Opinion: In this economy, traditional personal finance advice can no longer help you

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Elena Delgado picks up food during a visit to the Daily Bread Food Bank on April 18. Delgado has been using the food bank once a week since the pandemic began.Fred Lum/the Globe and Mail

Saijal Patel is the founder and chief executive officer of Saij Wealth Consulting, a consultancy and education platform dedicated to empowering women’s financial independence and security.

As a financial educator and a business TV host, I’m witnessing first hand the profound impact that recent economic changes have had on the psyche. There’s a notable shift in conversations – from what used to be on investment strategies and retirement planning, to now finding ways to maximize limited resources and prevent overwhelming debt. There’s a prevailing sense of hopelessness in achieving financial goals.

According to the Bank of Nova Scotia’s recent Worry Poll, 73 per cent of those surveyed had high levels of concern over the rising cost of living. Those who worried spent the most time stressed about paying for day-to-day expenses (44 per cent), paying off debt (39 per cent) and saving for emergencies (38 per cent).

Amid the current cost-of-living crisis, traditional personal financial advice is becoming outdated. And as its impact on the financial well-being of Canadians wanes, the role of another factor has grown and is threatening to eclipse all others: politics and government policy. Now, more than ever before, the primary influence on Canadians’ financial well-being is a force largely outside of their control.

Advisers and influencers can no doubt play a crucial role in empowering individuals to take the first step toward financial stability. They can help them prioritize what they can control, such as gaining awareness of their spending habits and acquiring savings extraction skills.

But so many experts, when asked for advice on what people who are financially stressed can do, often advocate budgeting or to follow a certain golden rule (that someone makes popular), even when it is nonsensical or impractical. There’s a floor to how much, and where one can cut costs. Everyone needs an adequate living space, decent food on the table and basic necessities, all of which have skyrocketed in expenses.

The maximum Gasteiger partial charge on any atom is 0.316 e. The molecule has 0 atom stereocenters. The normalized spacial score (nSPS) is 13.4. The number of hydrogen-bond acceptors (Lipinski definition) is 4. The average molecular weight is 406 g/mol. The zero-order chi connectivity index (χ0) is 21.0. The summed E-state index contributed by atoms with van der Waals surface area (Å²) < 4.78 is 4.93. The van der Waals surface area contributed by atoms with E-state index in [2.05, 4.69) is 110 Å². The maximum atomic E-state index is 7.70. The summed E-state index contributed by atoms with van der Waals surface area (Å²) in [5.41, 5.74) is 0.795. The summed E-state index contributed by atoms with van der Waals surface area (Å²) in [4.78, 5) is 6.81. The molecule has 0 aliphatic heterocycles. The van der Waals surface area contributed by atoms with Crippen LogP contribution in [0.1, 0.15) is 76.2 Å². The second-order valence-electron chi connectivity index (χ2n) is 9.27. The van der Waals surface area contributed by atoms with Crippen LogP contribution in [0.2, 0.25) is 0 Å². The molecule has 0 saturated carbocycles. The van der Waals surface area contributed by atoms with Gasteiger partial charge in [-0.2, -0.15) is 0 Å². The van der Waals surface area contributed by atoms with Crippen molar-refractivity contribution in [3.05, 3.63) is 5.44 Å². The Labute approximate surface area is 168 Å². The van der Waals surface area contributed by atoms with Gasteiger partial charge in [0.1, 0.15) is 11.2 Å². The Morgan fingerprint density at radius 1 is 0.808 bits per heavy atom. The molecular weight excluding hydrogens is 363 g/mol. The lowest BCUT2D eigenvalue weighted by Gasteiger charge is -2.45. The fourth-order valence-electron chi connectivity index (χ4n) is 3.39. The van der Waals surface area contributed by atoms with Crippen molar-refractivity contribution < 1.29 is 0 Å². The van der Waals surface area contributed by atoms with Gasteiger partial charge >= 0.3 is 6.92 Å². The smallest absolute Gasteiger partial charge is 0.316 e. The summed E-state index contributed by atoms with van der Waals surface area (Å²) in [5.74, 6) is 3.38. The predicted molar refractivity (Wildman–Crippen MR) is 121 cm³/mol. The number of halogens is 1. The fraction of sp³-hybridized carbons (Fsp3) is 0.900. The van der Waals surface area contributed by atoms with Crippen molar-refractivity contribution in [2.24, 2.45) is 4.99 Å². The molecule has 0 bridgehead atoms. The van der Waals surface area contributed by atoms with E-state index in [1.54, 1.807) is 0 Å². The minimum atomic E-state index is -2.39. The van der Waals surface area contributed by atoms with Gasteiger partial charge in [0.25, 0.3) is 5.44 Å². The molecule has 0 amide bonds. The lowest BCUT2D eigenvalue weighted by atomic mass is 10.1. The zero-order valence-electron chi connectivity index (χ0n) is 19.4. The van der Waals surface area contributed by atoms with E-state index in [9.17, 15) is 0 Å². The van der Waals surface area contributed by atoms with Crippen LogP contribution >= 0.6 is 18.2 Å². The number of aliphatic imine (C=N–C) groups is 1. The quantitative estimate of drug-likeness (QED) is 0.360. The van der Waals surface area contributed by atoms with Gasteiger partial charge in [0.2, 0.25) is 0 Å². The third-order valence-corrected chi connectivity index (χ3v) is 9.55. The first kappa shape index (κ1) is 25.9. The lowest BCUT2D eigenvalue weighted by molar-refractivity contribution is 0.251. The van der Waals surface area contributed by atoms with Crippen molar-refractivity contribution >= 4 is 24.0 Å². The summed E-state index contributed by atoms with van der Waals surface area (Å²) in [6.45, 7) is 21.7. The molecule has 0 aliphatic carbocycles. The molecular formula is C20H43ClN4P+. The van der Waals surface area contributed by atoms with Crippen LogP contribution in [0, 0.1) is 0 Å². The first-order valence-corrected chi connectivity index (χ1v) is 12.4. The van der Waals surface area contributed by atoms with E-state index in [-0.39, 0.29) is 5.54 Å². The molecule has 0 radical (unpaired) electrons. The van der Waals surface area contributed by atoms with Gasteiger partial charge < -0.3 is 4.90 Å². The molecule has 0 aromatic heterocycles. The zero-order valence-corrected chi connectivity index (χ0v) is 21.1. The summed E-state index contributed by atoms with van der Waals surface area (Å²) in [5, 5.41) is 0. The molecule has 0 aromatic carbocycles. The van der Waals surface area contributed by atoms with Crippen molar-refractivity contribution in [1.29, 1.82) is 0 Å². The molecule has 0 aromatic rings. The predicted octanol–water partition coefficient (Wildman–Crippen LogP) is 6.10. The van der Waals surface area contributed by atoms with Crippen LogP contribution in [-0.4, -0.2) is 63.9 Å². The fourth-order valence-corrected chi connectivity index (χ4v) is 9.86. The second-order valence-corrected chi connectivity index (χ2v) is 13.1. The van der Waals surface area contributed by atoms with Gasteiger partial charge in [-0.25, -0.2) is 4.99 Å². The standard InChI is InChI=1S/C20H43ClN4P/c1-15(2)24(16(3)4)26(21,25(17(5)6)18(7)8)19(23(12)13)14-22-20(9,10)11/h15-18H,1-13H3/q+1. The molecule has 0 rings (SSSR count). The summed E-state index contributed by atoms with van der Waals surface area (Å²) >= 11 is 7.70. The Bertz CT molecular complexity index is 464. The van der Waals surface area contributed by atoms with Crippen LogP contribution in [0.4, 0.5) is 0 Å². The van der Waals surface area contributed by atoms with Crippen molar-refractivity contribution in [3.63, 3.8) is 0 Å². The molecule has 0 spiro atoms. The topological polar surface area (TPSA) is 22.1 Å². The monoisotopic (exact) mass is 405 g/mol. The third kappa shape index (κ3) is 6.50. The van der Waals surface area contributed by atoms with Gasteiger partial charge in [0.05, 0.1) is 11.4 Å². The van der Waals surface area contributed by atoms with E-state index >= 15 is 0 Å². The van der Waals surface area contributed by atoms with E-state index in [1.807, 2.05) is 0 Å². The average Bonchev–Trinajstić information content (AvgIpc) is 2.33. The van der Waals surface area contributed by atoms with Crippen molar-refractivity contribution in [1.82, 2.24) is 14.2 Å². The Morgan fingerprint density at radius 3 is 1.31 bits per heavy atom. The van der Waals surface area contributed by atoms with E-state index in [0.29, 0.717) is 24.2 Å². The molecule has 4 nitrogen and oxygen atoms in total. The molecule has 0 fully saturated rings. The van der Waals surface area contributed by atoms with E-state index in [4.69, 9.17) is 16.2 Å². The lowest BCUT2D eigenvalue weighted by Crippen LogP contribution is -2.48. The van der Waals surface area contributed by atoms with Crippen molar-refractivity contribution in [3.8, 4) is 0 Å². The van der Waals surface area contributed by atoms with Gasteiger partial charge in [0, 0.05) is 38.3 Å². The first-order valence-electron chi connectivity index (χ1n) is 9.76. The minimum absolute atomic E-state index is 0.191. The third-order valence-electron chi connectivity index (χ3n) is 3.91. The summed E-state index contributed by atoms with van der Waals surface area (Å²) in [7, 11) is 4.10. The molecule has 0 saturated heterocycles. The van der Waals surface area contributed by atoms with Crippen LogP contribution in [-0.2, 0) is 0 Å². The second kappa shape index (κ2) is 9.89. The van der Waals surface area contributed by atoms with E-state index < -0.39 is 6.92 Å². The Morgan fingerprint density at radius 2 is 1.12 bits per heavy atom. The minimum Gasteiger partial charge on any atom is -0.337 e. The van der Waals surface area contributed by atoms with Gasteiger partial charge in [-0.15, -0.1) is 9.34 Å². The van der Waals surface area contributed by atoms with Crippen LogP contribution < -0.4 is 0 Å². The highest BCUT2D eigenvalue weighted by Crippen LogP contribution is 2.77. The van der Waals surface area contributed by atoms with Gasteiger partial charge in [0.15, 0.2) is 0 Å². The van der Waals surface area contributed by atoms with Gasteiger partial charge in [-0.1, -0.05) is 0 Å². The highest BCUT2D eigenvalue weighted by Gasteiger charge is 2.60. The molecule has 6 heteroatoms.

Take for example, the 50-30-20 rule in budgeting that many personal financial experts tout. It recommends that 50 per cent of your net income go toward living expenses and essentials (needs), 30 per cent towards discretionary spending (wants), and 20 per cent towards savings (emergency funds and future goals).

According to Statistics Canada, the median after-tax income for households was $73,000 in 2020. Based on this, no more than $36,500 or $3,041 per month should be allocated to one’s essentials. Yet the average monthly rent in Canada stands at approximately $2,000 (rising to $3,000 in the Greater Toronto Area), and the average monthly grocery bill is $1,065 for a family of four.

Without even factoring in utilities, clothing, medicine and transportation expenses, it becomes unmistakably clear that adhering to these benchmarks would be unattainable for the majority of Canadians. In fact, the most recent National Bank’s Housing Affordability Report revealed that the average Canadian would need an annual income of $184,524 to purchase a “representative home” (more than two times the median).

Hence, a rule of thumb by Canada Mortgage and Housing Corporation, which suggests housing costs shouldn’t be more than 32 per cent of one’s gross income, is out of touch with reality. Given the stark choice between homelessness and incurring debt or cashing out their retirement savings, any reasonable person would opt for the latter.

The two biggest expenses Canadians face today are housing and taxes – both being under the control of the government. According to the independent public policy think-tank Fraser Institute, the average Canadian family spent 43 per cent of its income on taxes in 2021 – more than housing, food and clothing costs combined.

To truly champion people’s financial well-being, we must acknowledge that many of our most significant financial hurdles do not lie solely within individuals’ control, but rather in the hands of our elected leaders and the policies they shape or neglect.

Financial education is the key if we are to ensure individuals and, collectively, our society is prosperous. For one, it equips individuals with the skills to effectively manage their finances where they can. Secondly, it enables them to discern when politicians merely offer empty rhetoric or false promises – and to instead demand transparency, accountability and evidence-based policies that directly influence their economic needs and financial well-being.

Personal finance is inherently intertwined with politics. Denying this reality or claiming that political discussions are inappropriate means disregarding the profound impact of government policies on the economy, or the financial health and security of individuals.

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